Neom has reduced the scope of work for upcoming construction contracts on the infrastructure corridor alongside The Line as it prioritises the delivery of certain elements of the 170-kilometre-long project.
Firms working on the infrastructure corridor, which is known as The Spine, have been informed that the length of tunnelling has been reduced by 37 kilometres (km), the number of stations to be developed has been reduced to nine from 48, and the freight rail will share the same infrastructure as the high-speed rail.
The commuter line, known as the Group Mass Transit, will be completed later.
A spokesperson for Neom said: “The Line is a long-term endeavour, and along with The Spine, is being delivered in phases. Neom is currently engaging leading rail suppliers to execute the detailed design and delivery of phase one for the high-speed passenger and freight rail systems, to ensure the resilience of the network.”
MEED reported in May that Neom has invited companies to submit bids in October for contracts to provide rolling stock for the high-speed and freight railways running alongside The Line and connecting to the Oxagon industrial city development.
As well as the provision of rolling stock, the contract covers the electrification, signalling and control systems for the Connector South and The Spine. The Spine is the infrastructure corridor running parallel to The Line that includes the high-speed rail, while the Connector South links Oxagon to The Line.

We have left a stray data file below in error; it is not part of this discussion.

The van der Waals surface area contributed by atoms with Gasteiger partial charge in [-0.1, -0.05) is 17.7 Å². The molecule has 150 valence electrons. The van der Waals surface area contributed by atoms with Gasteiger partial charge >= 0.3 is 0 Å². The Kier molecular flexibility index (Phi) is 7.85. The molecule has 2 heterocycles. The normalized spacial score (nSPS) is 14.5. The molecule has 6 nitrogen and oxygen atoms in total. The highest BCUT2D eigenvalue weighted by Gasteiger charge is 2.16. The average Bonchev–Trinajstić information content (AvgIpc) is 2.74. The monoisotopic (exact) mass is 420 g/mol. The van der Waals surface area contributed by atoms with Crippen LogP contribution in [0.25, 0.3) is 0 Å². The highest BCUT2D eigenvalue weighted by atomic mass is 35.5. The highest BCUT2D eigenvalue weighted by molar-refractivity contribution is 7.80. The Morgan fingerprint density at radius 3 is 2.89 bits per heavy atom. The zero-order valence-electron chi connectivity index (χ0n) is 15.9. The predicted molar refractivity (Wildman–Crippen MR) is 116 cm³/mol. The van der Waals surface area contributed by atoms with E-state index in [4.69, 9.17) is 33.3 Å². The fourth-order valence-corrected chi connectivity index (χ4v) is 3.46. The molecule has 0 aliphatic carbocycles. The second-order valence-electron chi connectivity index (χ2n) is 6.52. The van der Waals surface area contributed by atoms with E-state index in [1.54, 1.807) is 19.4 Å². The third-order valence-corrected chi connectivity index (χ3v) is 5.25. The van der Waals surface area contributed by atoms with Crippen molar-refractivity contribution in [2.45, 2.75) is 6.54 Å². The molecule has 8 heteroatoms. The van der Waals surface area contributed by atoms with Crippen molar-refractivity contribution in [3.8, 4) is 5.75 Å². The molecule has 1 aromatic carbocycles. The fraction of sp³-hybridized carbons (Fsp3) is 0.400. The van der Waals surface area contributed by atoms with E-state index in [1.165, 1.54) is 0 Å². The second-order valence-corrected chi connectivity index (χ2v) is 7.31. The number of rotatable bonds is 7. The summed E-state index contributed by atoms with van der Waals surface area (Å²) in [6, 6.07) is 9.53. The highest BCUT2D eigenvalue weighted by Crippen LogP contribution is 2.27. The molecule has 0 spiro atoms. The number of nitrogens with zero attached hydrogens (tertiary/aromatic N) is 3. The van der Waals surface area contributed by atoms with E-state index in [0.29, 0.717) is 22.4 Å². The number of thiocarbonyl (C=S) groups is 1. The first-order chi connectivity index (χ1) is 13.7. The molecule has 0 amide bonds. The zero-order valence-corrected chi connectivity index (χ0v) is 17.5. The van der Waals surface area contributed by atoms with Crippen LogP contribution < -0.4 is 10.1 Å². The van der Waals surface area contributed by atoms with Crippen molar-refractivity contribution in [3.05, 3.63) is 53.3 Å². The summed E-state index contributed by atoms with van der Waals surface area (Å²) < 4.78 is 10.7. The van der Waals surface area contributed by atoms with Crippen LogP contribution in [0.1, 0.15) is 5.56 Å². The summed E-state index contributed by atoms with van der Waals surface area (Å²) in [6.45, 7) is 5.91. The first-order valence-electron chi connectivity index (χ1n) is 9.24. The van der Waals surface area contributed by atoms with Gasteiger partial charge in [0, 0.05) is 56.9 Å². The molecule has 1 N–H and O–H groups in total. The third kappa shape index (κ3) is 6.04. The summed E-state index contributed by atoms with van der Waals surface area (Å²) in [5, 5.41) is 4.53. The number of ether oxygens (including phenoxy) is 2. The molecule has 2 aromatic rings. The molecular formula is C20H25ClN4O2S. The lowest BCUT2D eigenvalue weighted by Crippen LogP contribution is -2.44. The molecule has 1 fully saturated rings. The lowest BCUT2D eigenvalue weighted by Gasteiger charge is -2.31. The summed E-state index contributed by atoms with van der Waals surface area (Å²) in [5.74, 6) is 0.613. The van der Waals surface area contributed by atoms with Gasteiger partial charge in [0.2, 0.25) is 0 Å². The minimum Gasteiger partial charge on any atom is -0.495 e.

For the civil works, there are several construction packages at various stages. MEED reported in early May that a joint venture of Italy-based Webuild and Riyadh-headquartered Shibh al-Jazira Contracting (Sajco) had secured a contract to build the Connector South. The infrastructure corridor will run south from The Line to Neom City Station through Neom Bay Mansions, Neom Bay airport and on to Oxagon.
In April, Neom invited selected contractors to submit bids to complete tunnels that will serve as the railway junction connecting The Spine with the Neom Connector, known as the Delta Junction.
The project involves 26.5km of tunnelling work that will be split into two lots, one for the north and the other for the south.
The work will be completed in five sections, each involving about 5km of tunnels excavated through hard rock using drill-and-blast and cut-and-cover techniques.
Contractors are also bidding for The Line's cut-and-cover tunnel sections. These works are divided into contracts known as Type A, Type B and Type C. Some will be completed using concrete cast on site, while others will be built using precast concrete sections.
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